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digitalmars.D.learn - AA insertion order iteration

reply spir <denis.spir gmail.com> writes:
Hello,

How would you wrap an AA to allow memorising insertion order, and be able to
use it
for iteration?

* Indeed, one could store keys in a // (ordered) array. But this means
iteration requires a series of lookups by key.
* A slightly better method would be to store hash values, which anyway are
computed at insertion time, and pass them to whatever internal routine is used
to
fetch an item.
* Even better, store an array of pointers to the items.

Typically, items in hash tables are kinds of cells in the "bucket" storing
pairs which "modulo-ed" hash values are equal. If I know the internal
representation of such cells, then I can get (key,value) pairs. I've read once
such buckets are now linked lists, which can only make things simpler.
The issue for last 2 solutions is I need to catch some info at insertion time. 
The second one even requires calling an internal routine.
Any chance? In any case, a pointer to current implementation of D AAs is
welcome.

Other ideas?

Thank you,
Denis
-- 
_________________
vita es estrany
spir.wikidot.com
Feb 14 2011
next sibling parent "Steven Schveighoffer" <schveiguy yahoo.com> writes:
On Mon, 14 Feb 2011 06:31:25 -0500, spir <denis.spir gmail.com> wrote:

 Hello,

 How would you wrap an AA to allow memorising insertion order, and be  
 able to use it
 for iteration?

 * Indeed, one could store keys in a // (ordered) array. But this means
 iteration requires a series of lookups by key.
 * A slightly better method would be to store hash values, which anyway  
 are
 computed at insertion time, and pass them to whatever internal routine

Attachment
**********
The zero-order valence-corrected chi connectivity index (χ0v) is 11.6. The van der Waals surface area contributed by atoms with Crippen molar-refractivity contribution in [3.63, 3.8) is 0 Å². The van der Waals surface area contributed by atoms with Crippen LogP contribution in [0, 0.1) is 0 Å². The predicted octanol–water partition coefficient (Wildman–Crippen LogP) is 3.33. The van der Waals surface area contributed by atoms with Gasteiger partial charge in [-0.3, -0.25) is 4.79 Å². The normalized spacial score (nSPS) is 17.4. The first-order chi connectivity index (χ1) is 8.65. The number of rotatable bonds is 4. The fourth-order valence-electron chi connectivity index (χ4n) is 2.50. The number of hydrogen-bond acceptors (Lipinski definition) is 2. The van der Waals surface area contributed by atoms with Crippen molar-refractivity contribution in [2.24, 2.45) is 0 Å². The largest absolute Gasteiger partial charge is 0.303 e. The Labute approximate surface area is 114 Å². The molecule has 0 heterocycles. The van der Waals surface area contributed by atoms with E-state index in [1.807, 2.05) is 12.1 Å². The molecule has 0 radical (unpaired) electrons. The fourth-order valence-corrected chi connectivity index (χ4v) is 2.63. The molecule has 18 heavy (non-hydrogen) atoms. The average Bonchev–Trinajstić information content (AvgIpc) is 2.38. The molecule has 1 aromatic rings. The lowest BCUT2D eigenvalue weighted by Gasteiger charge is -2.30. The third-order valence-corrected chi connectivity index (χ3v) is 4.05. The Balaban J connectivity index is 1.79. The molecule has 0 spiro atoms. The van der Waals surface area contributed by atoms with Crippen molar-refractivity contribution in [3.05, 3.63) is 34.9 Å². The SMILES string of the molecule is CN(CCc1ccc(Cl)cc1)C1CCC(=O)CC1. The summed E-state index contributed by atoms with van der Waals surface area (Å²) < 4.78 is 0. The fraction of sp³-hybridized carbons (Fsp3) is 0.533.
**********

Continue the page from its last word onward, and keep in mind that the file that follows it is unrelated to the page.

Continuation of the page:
is used to
 fetch an item.
 * Even better, store an array of pointers to the items.

 Typically, items in hash tables are kinds of cells in the "bucket"  
 storing
 pairs which "modulo-ed" hash values are equal. If I know the internal
 representation of such cells, then I can get (key,value) pairs. I've  
 read once
 such buckets are now linked lists, which can only make things simpler.
 The issue for last 2 solutions is I need to catch some info at insertion  
 time. The second one even requires calling an internal routine.
 Any chance? In any case, a pointer to current implementation of D AAs is  
 welcome.

Here is the main struct which calls the implementation functions: https://github.com/D-Programming-Language/druntime/blob/master/src/object_.d#L2461 Hopefully the functions that it calls are clues as to where to find the implementations (all in druntime). I warn you, they are based fully on runtime information, so they are going to be ugly. -Steve
Feb 14 2011
prev sibling next sibling parent spir <denis.spir gmail.com> writes:
On 02/14/2011 03:27 PM, Steven Schveighoffer wrote:
 On Mon, 14 Feb 2011 06:31:25 -0500, spir <denis.spir gmail.com> wrote:

 Hello,

 How would you wrap an AA to allow memorising insertion order, and be able to
 use it
 for iteration?

 * Indeed, one could store keys in a // (ordered) array. But this means
 iteration requires a series of lookups by key.
 * A slightly better method would be to store hash values, which anyway are
 computed at insertion time, and pass them to whatever internal routine is
 used to
 fetch an item.
 * Even better, store an array of pointers to the items.